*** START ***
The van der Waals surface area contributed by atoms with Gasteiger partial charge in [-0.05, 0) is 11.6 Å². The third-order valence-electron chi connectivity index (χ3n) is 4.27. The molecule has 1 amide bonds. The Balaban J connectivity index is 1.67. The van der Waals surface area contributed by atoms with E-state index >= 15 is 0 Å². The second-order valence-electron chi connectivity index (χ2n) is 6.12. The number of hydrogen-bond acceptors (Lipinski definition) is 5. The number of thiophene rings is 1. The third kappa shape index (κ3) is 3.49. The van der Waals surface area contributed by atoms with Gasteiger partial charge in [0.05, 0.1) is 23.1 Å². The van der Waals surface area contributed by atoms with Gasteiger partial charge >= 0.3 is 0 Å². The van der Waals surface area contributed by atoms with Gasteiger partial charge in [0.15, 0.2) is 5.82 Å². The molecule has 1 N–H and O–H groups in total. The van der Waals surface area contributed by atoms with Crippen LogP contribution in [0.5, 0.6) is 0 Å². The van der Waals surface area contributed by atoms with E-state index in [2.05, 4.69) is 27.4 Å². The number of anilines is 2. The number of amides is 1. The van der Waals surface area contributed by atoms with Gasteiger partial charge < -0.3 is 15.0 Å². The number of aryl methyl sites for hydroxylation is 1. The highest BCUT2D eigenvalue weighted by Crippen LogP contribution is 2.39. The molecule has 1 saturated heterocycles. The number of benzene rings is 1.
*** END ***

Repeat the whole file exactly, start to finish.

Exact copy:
The van der Waals surface area contributed by atoms with Gasteiger partial charge in [-0.05, 0) is 11.6 Å². The third-order valence-electron chi connectivity index (χ3n) is 4.27. The molecule has 1 amide bonds. The Balaban J connectivity index is 1.67. The van der Waals surface area contributed by atoms with E-state index >= 15 is 0 Å². The second-order valence-electron chi connectivity index (χ2n) is 6.12. The number of hydrogen-bond acceptors (Lipinski definition) is 5. The number of thiophene rings is 1. The third kappa shape index (κ3) is 3.49. The van der Waals surface area contributed by atoms with Gasteiger partial charge in [0.05, 0.1) is 23.1 Å². The van der Waals surface area contributed by atoms with Gasteiger partial charge >= 0.3 is 0 Å². The van der Waals surface area contributed by atoms with Gasteiger partial charge in [0.15, 0.2) is 5.82 Å². The molecule has 1 N–H and O–H groups in total. The van der Waals surface area contributed by atoms with Crippen LogP contribution in [0.5, 0.6) is 0 Å². The van der Waals surface area contributed by atoms with E-state index in [2.05, 4.69) is 27.4 Å². The number of anilines is 2. The number of amides is 1. The van der Waals surface area contributed by atoms with Gasteiger partial charge < -0.3 is 15.0 Å². The number of aryl methyl sites for hydroxylation is 1. The highest BCUT2D eigenvalue weighted by Crippen LogP contribution is 2.39. The molecule has 1 saturated heterocycles. The number of benzene rings is 1.